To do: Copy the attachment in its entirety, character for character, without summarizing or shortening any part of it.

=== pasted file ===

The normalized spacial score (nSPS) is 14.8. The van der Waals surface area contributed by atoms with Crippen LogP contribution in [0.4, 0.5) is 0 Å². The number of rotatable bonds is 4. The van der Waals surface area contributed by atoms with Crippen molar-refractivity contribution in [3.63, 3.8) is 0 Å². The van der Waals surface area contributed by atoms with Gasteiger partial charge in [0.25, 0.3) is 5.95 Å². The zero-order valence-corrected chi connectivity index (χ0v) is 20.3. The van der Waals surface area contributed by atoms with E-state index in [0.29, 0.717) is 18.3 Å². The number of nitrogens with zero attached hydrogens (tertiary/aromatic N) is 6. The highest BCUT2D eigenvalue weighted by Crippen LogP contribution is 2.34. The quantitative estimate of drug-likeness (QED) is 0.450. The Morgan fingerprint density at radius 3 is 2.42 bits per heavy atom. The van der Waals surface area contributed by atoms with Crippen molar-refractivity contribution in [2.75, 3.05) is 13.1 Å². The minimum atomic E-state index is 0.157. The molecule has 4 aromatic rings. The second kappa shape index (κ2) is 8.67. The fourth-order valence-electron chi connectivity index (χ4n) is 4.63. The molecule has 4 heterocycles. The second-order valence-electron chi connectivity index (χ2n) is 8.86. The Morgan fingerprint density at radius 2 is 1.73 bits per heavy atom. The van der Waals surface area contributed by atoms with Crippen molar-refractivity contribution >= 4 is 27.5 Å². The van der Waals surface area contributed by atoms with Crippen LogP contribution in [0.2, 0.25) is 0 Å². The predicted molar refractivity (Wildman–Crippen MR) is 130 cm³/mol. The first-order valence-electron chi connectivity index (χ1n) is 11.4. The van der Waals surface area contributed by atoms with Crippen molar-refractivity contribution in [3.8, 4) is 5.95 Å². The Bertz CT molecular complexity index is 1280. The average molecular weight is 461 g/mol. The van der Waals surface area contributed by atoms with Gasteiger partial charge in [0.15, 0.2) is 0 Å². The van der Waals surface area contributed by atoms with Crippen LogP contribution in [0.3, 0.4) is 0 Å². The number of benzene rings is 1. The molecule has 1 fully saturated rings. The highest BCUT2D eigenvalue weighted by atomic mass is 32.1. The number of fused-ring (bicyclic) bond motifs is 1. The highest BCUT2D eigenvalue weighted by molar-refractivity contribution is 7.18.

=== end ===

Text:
The normalized spacial score (nSPS) is 14.8. The van der Waals surface area contributed by atoms with Crippen LogP contribution in [0.4, 0.5) is 0 Å². The number of rotatable bonds is 4. The van der Waals surface area contributed by atoms with Crippen molar-refractivity contribution in [3.63, 3.8) is 0 Å². The van der Waals surface area contributed by atoms with Gasteiger partial charge in [0.25, 0.3) is 5.95 Å². The zero-order valence-corrected chi connectivity index (χ0v) is 20.3. The van der Waals surface area contributed by atoms with E-state index in [0.29, 0.717) is 18.3 Å². The number of nitrogens with zero attached hydrogens (tertiary/aromatic N) is 6. The highest BCUT2D eigenvalue weighted by Crippen LogP contribution is 2.34. The quantitative estimate of drug-likeness (QED) is 0.450. The Morgan fingerprint density at radius 3 is 2.42 bits per heavy atom. The van der Waals surface area contributed by atoms with Crippen molar-refractivity contribution in [2.75, 3.05) is 13.1 Å². The minimum atomic E-state index is 0.157. The molecule has 4 aromatic rings. The second kappa shape index (κ2) is 8.67. The fourth-order valence-electron chi connectivity index (χ4n) is 4.63. The molecule has 4 heterocycles. The second-order valence-electron chi connectivity index (χ2n) is 8.86. The Morgan fingerprint density at radius 2 is 1.73 bits per heavy atom. The van der Waals surface area contributed by atoms with Crippen molar-refractivity contribution >= 4 is 27.5 Å². The van der Waals surface area contributed by atoms with Crippen LogP contribution in [0.2, 0.25) is 0 Å². The predicted molar refractivity (Wildman–Crippen MR) is 130 cm³/mol. The first-order valence-electron chi connectivity index (χ1n) is 11.4. The van der Waals surface area contributed by atoms with Crippen molar-refractivity contribution in [3.8, 4) is 5.95 Å². The Bertz CT molecular complexity index is 1280. The average molecular weight is 461 g/mol. The van der Waals surface area contributed by atoms with Gasteiger partial charge in [0.15, 0.2) is 0 Å². The van der Waals surface area contributed by atoms with Crippen LogP contribution in [0.3, 0.4) is 0 Å². The number of benzene rings is 1. The molecule has 1 fully saturated rings. The highest BCUT2D eigenvalue weighted by atomic mass is 32.1. The number of fused-ring (bicyclic) bond motifs is 1. The highest BCUT2D eigenvalue weighted by molar-refractivity contribution is 7.18.